JULY / AUG 2012: BY HANNAH KINGSLEY
Science fiction is not for everyone but the TV-series Doctor Who captures a wider audience than typical out-of-this-world fare.
The current BBC-produced series combines time-travel, British-isms, and a fun, young cast of actors including Matt Smith as the eleventh doctor, Arthur Darvill as Rory, and Karen Gillian as the ineffable Amy Pond. By incorporating a handful of old-school robots in addition to newer, more complex plot themes, the show helps provide a balance to a different approach to sci-fi. But regardless of the plot’s highlights, what is most appealing to viewers are well-rounded characters that help make the show relatable and lend an aspect of believability to an otherwise unbelievable science-fiction world.
One such character, introduced in 2010’s season five, is Amy Pond. Played a Scottish actress, Amy Pond is the eleventh doctor’s first companion. The Doctor meets her when she is a little girl and later returns when she is a young adult but still infatuated with her “imaginary” doctor. At first, Amy is not presented in the best light. She does everything wrong, she works as a kissagram, and she wears very short skirts. One can sense that she is a little rough around the edges, not entirely feminine, and not always put-together. She is also a bit loud, rash, and does not care what people think about her. In short, she is the sort of girl others might tell to watch her words around their grandparents.
Although first impressions of her may not serve well, throughout the series we encounter a growing young woman with more personality angles than just that of a ne’er-do-well with lean legs. In fact, some fans call Amy their favorite of the Doctor’s companions, in part due to her trademark feistiness that proves more than superficial. Her character also fits well in the context of today’s generational mindset. Many modern, progressive-culture young woman like it when the media represents the way they feel about womanhood. Female fictional characters should be funny as well as smart, attractive as well as strong. Amy is all of these things. Possibly more importantly, she’s a horrible heroine. Now, before Doctor Who fans feel the need to defend Amy against such a statement, it is important to consider her role in the series.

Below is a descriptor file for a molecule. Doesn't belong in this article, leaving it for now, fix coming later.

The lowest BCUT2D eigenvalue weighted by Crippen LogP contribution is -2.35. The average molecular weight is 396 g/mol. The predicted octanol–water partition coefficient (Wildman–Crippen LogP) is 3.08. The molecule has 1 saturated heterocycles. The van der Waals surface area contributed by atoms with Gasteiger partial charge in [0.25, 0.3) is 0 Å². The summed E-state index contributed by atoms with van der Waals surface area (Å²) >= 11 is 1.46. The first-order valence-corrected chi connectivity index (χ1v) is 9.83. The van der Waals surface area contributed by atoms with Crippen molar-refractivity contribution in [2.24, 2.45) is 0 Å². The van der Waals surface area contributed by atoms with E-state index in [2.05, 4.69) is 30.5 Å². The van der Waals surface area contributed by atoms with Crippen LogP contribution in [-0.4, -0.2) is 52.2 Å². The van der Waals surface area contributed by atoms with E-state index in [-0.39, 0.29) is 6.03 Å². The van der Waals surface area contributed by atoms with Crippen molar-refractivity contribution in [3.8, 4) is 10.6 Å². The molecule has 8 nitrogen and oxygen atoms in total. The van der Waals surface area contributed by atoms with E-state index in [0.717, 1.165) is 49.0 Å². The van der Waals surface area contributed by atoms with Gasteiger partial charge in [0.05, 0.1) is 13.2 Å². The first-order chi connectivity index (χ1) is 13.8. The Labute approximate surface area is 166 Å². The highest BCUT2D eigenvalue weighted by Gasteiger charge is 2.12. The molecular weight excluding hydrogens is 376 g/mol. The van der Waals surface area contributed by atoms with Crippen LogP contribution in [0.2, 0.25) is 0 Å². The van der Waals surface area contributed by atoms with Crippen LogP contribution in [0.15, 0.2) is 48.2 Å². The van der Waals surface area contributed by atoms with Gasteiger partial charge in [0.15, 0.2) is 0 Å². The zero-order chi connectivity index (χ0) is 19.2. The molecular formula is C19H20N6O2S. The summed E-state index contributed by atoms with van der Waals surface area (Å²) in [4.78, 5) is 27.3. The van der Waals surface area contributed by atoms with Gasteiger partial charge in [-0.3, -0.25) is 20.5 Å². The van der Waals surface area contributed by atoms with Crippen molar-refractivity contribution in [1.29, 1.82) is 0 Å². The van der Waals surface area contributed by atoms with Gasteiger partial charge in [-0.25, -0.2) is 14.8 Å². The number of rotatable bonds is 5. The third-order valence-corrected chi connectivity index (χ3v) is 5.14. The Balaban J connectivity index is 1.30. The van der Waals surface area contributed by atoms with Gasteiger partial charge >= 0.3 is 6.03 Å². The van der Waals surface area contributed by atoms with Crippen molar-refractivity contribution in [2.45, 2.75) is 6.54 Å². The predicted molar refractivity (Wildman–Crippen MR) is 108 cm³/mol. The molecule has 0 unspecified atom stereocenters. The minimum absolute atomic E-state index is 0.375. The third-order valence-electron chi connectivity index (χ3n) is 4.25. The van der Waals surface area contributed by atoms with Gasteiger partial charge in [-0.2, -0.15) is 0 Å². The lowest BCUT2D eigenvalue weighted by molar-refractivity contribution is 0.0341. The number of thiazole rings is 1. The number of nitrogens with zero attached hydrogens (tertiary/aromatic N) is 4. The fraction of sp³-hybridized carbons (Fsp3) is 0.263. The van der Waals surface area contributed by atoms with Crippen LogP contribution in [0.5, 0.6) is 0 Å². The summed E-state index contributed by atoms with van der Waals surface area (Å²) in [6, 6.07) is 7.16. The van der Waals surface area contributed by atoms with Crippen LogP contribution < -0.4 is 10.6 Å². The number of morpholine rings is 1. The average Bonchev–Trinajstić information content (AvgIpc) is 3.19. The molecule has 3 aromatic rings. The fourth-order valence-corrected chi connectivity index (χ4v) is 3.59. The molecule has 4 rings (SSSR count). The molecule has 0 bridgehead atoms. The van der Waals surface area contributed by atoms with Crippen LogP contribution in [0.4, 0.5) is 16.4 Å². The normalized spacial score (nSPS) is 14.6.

Amy is independent, speaks her mind, and does as she likes even if she does not end up making the wisest of choices. She is the “modern woman,” or at least a recent TV-incarnation of her. What sets her apart from many such progressive female characters is not her great enlightenment, but the failure of her forward-thinking to do her any good whatsoever. She is brave. She is powerful. Her story is valuable and integral to the world of the Doctor. But she is never ready with a happy ending or easy conflict-resolution, and she often fails miserably at “saving the day.” She is safest not alone but when she is with the men that care the most about her: her husband Rory and the Doctor. Perhaps this relationship between her happiness and the closeness to those she cares about reveals some truths about more people than just the fictional Amy. She is happiest when involved in the lives of others, just as independence does not serve people so well as interdependence, which is sometimes referred to as the more mature spiritual state.
At heart, we may all be horrible heroines. We don’t always listen, even if advice comes from the keeper of time. Like Amy, our thought life may not be perfect, which can result in embarrassing situations. We may go places we don’t belong and end up scared or hurt. Not everyone has to worry about Daleks and alien life forms inhabiting the earth, but Amy Pond may be a better representation of flawed, spunky femininity than most would like to admit. A theme runs throughout her role in the series that ultimately points toward the idea of trust. Although Amy may not be the most well-behaved or look-before-you-leap sort of woman, one thing she does grow to be better at is trusting. She is like a picture of human faith: hopeful, doubtful at times, but when faith is true, it holds fast in difficult circumstances. Amy frequently has to have faith that Rory or the Doctor will be there when her independent streak is not enough to keep her safe or grounded. Her ability to exchange pride for humility is important, both for her physical safety and her spiritual well-being. While it may not be the best idea to emulate Amy in terms of dress or the more wayward habits she can be given to at times, her choice to trust even when it means being humbled is something that should not be taken for granted. Especially when it might make the difference between saving the world well or doing so badly. ■